Prison Experts See Opportunity For Improvement

Pearl Beale testifies before the Commission on Safety and Abuse in America's Prisons. Her son was killed in the D.C. jail awaiting trial for a nonviolent offense.
Pearl Beale testifies before the Commission on Safety and Abuse in America's Prisons. Her son was killed in the D.C. jail awaiting trial for a nonviolent offense. (By Ed Murray -- Star-ledger)
By Peter Slevin
Washington Post Staff Writer
Tuesday, July 26, 2005

NEWARK -- Sister Antonia Maguire, a Catholic nun who works in a New York state prison, told a story about an inmate named Cathy who complained every day for a week that she felt sick. At the prison clinic, she was given medicine for a cold, and hot tea.

Refused permission to see a doctor, she grew worse. She begged her mother to contact the superintendent, Maguire said, but died before the call could be made. A post-mortem showed congestive heart failure. She was 32.

"Not once did she see a doctor," Maguire said. "Not once did anyone put a stethoscope to her chest. Not once did anyone take her blood pressure."

Maguire was speaking last week to the Commission on Safety and Abuse in America's Prisons as it pursued a year-long effort to illuminate life behind bars for 2.2 million inmates and the 750,000 men and women who staff the facilities. The idea behind the 21-member group is to identify problems and find salable ways to address them.

The nation's prisons and jails have hardly been a source of innovation or good news in recent years, despite the estimated $60 billion spent annually on corrections. But some experts see a shift in perception and politics that could create openings for creativity in sentencing, incarceration and parole.

Michael Jacobson, former director of New York City's corrections department, says state budget crunches and dropping crime rates are creating a "historical moment." He pointed to crime's declining rank among issues Americans care most about and the trend toward flexibility in handling nonviolent offenses, especially drug cases, in such states as Arizona, Kansas and Michigan.

"We're in a period now where we can do some pretty interesting reform," said Jacobson, director of the Vera Institute of Justice, a New York-based nonprofit that is the prison commission's principal sponsor.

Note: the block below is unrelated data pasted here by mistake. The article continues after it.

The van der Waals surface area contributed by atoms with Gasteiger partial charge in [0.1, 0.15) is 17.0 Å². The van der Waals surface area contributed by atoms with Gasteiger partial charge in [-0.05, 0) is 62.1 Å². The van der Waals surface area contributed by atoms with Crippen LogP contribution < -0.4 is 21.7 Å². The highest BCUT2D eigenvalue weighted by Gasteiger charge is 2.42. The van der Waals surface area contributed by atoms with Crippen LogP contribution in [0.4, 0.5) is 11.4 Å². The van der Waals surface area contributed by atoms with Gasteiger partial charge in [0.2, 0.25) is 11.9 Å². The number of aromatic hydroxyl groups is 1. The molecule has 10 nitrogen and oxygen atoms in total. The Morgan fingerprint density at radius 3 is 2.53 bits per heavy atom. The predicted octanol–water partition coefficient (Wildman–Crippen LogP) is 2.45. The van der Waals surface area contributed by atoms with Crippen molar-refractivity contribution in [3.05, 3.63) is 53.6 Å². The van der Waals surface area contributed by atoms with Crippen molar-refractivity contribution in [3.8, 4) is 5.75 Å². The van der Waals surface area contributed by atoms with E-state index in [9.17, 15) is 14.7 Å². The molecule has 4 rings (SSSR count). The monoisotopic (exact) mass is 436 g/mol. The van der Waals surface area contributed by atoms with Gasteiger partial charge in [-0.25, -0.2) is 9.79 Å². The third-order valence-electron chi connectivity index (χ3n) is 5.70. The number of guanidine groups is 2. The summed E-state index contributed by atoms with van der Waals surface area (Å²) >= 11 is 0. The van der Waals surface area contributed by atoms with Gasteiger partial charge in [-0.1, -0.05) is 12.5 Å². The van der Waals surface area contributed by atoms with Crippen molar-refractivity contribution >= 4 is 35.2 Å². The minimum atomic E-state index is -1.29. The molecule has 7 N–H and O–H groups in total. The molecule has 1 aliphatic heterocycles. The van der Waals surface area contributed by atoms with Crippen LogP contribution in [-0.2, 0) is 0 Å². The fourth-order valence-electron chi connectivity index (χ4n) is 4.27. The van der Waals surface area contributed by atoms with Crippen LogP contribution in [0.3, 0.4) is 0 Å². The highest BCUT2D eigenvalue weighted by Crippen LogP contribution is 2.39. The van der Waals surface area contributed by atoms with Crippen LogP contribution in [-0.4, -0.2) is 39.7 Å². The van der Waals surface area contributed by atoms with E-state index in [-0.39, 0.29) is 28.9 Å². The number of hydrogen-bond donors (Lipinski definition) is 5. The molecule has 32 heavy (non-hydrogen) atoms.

The climate has "changed substantially," agreed Marc Mauer, assistant director of the Sentencing Project, based in Washington. He sees a fresh opening for what he calls "rational discussion of policy and different choices."

"There's a growing liberal-conservative consensus that it's in everyone's interest that we provide resources in prison that decrease the chances of recidivism," Mauer said, also noting an added emphasis on programs to help inmates reenter society. "Ten years ago, there was what we can only characterize as hysteria around crime."

In a three-year stretch ending in 1996, legislatures in about half the states in the country passed "three strikes" laws that imposed stiff penalties for repeat offenders, Mauer said. Prosecutors tried more juveniles as adults and judges sentenced accordingly, their hands often tied by mandatory minimum sentences.

States and the federal government built prisons in the 1990s at an unprecedented pace, farming out inmates they had no space to keep. Highly fortified "supermax" facilities rose from farmland, providing jobs and a sense of security to people outside the walls, if little hope to most on the inside.

On any given day, more than 2 million Americans are living behind bars, an increase of more than 500,000 since 1995, said Allen J. Beck, the Justice Department's top authority on the corrections system. Five million more people are on probation or parole.

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